A man has been ordered to carry out 100 hours’ unpaid work at Selkirk Sheriff Court for making offensive comments about a former partner on Facebook and uploading an intimate picture of her to his account.
Ryan Thomson also entered the woman’s home, accessed her e-mail account and cancelled a hotel booking made by her.
The 26-year-old, of Barr Road, Galashiels, pleaded guilty to a stalking charge by engaging in a course of conduct likely to cause his partner fear and alarm on December 4 and 5.
Depute fiscal Tessa Bradley said the couple had previously been engaged but their relationship ended in September and the following month she was going out with someone else.
She described how the woman came home at about 8pm on Monday, December 4, and saw the lights on in her flat and the accused there with a van moving property out after getting a key cut.
Ms Bradley said that on December 5 at 9.43pm, the woman received a text message from Thomson saying: “You have just made the biggest mistake of your life.
“Have a look on Facebook. No one will trust you again. Hope you end up alone.”
The abusive messages continued, calling her a “little bitch” and telling her “everyone in Gala will hate you” and “when I am finished, you will lose him too”.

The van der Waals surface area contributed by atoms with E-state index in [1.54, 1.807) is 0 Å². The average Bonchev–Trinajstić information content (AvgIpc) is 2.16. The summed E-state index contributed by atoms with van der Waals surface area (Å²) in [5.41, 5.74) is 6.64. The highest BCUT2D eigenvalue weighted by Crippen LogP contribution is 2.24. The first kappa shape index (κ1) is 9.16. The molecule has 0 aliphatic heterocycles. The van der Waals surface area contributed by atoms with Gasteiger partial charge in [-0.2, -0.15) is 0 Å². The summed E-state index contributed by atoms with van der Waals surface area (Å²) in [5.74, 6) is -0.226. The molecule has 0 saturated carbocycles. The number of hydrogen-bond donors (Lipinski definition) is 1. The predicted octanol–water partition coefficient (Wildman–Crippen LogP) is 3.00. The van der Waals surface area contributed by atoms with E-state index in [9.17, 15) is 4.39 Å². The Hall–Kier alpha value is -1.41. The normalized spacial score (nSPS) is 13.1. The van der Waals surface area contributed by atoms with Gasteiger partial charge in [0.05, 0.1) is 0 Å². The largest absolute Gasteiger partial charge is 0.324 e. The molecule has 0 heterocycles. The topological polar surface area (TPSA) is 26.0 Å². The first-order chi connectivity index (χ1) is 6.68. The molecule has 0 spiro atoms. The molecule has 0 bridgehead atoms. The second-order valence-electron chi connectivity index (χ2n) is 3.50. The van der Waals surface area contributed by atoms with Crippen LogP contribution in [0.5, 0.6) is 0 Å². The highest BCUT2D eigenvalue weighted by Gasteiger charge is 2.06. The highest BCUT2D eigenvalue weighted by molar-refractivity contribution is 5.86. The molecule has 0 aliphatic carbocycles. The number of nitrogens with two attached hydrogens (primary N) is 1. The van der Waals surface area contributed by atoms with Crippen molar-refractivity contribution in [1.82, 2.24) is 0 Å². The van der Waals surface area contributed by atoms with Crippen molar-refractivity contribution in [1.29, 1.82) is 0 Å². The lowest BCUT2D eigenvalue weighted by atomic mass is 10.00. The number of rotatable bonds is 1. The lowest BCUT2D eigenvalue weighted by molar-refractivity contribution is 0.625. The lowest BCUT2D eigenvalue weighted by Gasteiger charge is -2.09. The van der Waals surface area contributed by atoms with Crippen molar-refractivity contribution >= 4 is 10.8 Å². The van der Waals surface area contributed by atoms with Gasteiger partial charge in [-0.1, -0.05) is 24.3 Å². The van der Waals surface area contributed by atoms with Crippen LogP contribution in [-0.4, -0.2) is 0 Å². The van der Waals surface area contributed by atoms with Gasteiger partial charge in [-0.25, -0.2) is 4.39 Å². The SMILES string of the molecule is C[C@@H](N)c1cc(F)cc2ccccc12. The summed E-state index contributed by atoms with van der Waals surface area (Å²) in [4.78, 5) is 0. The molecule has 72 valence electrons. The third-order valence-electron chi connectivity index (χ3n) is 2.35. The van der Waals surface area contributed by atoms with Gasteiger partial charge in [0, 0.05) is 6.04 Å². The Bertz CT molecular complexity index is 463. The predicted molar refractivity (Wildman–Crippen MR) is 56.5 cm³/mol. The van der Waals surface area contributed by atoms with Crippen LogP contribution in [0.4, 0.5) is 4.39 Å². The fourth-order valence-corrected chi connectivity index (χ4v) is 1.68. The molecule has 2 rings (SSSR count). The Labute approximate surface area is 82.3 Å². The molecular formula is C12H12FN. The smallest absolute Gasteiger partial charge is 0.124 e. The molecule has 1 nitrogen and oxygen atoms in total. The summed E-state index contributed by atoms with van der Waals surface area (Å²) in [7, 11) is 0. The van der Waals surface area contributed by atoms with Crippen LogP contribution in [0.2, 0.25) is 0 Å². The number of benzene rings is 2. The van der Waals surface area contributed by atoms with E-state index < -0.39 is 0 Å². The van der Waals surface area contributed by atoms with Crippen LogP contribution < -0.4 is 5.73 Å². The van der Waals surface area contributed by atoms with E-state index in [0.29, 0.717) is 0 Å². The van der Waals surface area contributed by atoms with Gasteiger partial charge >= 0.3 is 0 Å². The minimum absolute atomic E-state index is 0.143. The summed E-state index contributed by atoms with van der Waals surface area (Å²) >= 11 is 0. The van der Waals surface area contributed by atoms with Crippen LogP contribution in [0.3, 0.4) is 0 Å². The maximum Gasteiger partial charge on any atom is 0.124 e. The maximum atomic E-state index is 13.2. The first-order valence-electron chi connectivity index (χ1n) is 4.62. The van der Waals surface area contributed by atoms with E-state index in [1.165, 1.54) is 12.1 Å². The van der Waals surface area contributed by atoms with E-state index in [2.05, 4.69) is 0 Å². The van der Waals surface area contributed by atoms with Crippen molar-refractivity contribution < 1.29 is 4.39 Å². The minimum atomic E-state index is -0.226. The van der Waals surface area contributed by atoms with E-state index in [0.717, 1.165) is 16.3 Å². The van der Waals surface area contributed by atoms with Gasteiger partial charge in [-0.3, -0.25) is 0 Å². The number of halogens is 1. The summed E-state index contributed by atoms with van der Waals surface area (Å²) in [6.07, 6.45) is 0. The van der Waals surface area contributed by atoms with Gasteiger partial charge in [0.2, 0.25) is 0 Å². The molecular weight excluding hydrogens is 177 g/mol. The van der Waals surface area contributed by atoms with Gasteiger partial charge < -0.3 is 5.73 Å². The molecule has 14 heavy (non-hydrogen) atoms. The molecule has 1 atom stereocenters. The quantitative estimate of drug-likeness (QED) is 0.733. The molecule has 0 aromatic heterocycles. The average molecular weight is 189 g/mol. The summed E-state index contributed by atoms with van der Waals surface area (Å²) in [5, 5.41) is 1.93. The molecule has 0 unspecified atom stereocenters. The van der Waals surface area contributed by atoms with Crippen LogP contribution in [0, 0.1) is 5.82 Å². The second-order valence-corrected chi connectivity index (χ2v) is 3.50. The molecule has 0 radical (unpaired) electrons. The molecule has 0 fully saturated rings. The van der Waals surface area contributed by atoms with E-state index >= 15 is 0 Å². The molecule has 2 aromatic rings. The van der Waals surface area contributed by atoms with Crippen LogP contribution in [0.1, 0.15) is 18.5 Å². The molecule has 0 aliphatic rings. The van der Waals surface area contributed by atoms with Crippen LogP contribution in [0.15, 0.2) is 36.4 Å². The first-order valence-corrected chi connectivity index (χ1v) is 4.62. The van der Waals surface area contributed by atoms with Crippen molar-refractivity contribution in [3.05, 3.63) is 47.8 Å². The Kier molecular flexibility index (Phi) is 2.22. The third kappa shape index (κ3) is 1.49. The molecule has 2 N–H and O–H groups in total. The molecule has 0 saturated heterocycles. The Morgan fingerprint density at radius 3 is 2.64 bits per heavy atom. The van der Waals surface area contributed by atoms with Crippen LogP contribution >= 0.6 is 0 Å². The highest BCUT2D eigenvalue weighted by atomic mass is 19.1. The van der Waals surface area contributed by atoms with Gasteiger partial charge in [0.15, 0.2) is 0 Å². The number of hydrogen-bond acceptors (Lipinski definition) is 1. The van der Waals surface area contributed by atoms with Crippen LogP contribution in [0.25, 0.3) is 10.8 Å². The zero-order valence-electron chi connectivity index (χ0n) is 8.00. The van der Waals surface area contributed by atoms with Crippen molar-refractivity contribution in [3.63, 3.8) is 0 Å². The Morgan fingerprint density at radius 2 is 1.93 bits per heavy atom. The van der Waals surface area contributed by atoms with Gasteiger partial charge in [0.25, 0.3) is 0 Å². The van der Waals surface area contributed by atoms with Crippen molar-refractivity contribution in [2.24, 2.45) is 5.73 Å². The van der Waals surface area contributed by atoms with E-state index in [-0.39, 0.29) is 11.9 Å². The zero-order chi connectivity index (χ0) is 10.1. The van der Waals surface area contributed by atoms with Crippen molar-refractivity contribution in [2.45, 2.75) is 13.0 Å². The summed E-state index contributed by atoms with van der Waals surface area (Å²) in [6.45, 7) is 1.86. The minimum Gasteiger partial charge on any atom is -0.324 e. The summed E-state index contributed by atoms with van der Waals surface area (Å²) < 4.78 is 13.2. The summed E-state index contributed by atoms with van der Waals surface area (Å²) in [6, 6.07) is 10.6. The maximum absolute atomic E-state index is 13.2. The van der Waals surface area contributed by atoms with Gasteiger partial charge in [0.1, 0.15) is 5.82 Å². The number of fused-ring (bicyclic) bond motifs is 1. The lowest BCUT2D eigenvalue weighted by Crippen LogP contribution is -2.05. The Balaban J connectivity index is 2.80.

Ms Bradley said the woman was upset about the content of the abusive messages as it was not true.
The court was told she was sent four or five screenshots from Thomson’s social media accounts, one showing her semi-undressed, and that resulted in the police being informed.
The fiscal said the woman also noticed that Thomson had accessed her computer and cancelled a hotel reservation, leading to a £50 deposit being lost.
Ms Bradley said that Thomson was questioned on Deecember 9 and “he told police he had been annoyed and did it it in the heat of the moment”.
Defence lawyer Ross Dow said the couple had been going out for two years when Thomson claimed to have found out that she had been cheating on him.
He added: “His response was vengeful and nasty.
“He has now come terms to it and has apologised to her.”
Sheriff Peter Paterson explained that the advance of social media meant society had to catch up on what was acceptable.
He told Thomson: “These sort of postings on social media are highly destructive and completely unacceptable.”
Thomson was given a nine-month community payback order involving 100 hours’ unpaid work.